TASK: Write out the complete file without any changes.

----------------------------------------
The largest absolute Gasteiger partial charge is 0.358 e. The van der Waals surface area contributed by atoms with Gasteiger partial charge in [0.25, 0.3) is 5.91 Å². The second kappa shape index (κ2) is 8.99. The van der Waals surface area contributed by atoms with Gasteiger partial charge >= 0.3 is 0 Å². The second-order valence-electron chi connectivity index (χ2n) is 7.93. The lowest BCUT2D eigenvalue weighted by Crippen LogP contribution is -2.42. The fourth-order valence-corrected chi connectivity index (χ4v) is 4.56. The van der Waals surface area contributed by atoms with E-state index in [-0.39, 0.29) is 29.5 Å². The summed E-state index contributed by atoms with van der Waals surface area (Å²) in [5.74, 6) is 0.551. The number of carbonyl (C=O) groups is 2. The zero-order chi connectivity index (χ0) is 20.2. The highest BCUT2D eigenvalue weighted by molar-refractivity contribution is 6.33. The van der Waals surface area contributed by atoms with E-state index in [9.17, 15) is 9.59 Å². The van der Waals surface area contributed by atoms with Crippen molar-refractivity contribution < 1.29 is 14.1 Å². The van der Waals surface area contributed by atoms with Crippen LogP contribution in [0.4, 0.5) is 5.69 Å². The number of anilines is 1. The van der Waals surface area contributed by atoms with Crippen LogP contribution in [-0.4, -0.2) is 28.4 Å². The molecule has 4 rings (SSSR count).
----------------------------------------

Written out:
The largest absolute Gasteiger partial charge is 0.358 e. The van der Waals surface area contributed by atoms with Gasteiger partial charge in [0.25, 0.3) is 5.91 Å². The second kappa shape index (κ2) is 8.99. The van der Waals surface area contributed by atoms with Gasteiger partial charge >= 0.3 is 0 Å². The second-order valence-electron chi connectivity index (χ2n) is 7.93. The lowest BCUT2D eigenvalue weighted by Crippen LogP contribution is -2.42. The fourth-order valence-corrected chi connectivity index (χ4v) is 4.56. The van der Waals surface area contributed by atoms with E-state index in [-0.39, 0.29) is 29.5 Å². The summed E-state index contributed by atoms with van der Waals surface area (Å²) in [5.74, 6) is 0.551. The number of carbonyl (C=O) groups is 2. The zero-order chi connectivity index (χ0) is 20.2. The highest BCUT2D eigenvalue weighted by molar-refractivity contribution is 6.33. The van der Waals surface area contributed by atoms with E-state index in [9.17, 15) is 9.59 Å². The van der Waals surface area contributed by atoms with Crippen molar-refractivity contribution < 1.29 is 14.1 Å². The van der Waals surface area contributed by atoms with Crippen LogP contribution in [0.4, 0.5) is 5.69 Å². The number of anilines is 1. The van der Waals surface area contributed by atoms with Crippen LogP contribution in [-0.4, -0.2) is 28.4 Å². The molecule has 4 rings (SSSR count).